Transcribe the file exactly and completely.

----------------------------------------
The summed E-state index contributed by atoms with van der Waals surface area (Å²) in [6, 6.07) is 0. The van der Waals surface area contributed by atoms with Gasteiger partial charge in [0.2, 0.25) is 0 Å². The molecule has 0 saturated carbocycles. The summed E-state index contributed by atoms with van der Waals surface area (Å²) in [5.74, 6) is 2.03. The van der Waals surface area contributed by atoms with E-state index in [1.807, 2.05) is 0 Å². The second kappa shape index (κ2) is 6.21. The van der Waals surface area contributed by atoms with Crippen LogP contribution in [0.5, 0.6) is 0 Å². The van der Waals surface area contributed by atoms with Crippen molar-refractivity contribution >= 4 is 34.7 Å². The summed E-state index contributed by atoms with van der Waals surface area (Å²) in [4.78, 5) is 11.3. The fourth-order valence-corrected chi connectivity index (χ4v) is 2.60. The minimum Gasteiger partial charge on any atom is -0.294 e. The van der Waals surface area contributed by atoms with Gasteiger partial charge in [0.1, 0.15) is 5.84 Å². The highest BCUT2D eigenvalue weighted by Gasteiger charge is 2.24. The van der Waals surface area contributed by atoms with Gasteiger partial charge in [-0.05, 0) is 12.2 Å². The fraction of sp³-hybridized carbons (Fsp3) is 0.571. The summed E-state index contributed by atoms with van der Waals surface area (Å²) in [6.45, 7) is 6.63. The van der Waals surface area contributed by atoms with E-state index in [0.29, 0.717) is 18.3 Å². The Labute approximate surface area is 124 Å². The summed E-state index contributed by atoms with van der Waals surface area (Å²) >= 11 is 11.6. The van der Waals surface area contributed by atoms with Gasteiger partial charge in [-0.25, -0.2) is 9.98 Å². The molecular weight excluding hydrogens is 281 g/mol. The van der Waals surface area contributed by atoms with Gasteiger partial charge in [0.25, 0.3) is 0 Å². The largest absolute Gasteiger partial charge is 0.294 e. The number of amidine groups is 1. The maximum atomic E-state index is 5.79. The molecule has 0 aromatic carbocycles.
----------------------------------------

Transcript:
The summed E-state index contributed by atoms with van der Waals surface area (Å²) in [6, 6.07) is 0. The van der Waals surface area contributed by atoms with Gasteiger partial charge in [0.2, 0.25) is 0 Å². The molecule has 0 saturated carbocycles. The summed E-state index contributed by atoms with van der Waals surface area (Å²) in [5.74, 6) is 2.03. The van der Waals surface area contributed by atoms with E-state index in [1.807, 2.05) is 0 Å². The second kappa shape index (κ2) is 6.21. The van der Waals surface area contributed by atoms with Crippen LogP contribution in [0.5, 0.6) is 0 Å². The van der Waals surface area contributed by atoms with Crippen molar-refractivity contribution >= 4 is 34.7 Å². The summed E-state index contributed by atoms with van der Waals surface area (Å²) in [4.78, 5) is 11.3. The fourth-order valence-corrected chi connectivity index (χ4v) is 2.60. The minimum Gasteiger partial charge on any atom is -0.294 e. The van der Waals surface area contributed by atoms with Gasteiger partial charge in [0.1, 0.15) is 5.84 Å². The highest BCUT2D eigenvalue weighted by Gasteiger charge is 2.24. The van der Waals surface area contributed by atoms with Gasteiger partial charge in [-0.05, 0) is 12.2 Å². The fraction of sp³-hybridized carbons (Fsp3) is 0.571. The summed E-state index contributed by atoms with van der Waals surface area (Å²) in [6.45, 7) is 6.63. The van der Waals surface area contributed by atoms with E-state index in [0.29, 0.717) is 18.3 Å². The Labute approximate surface area is 124 Å². The summed E-state index contributed by atoms with van der Waals surface area (Å²) >= 11 is 11.6. The van der Waals surface area contributed by atoms with Gasteiger partial charge in [-0.25, -0.2) is 9.98 Å². The molecular weight excluding hydrogens is 281 g/mol. The van der Waals surface area contributed by atoms with Gasteiger partial charge in [0.25, 0.3) is 0 Å². The largest absolute Gasteiger partial charge is 0.294 e. The number of amidine groups is 1. The maximum atomic E-state index is 5.79. The molecule has 0 aromatic carbocycles.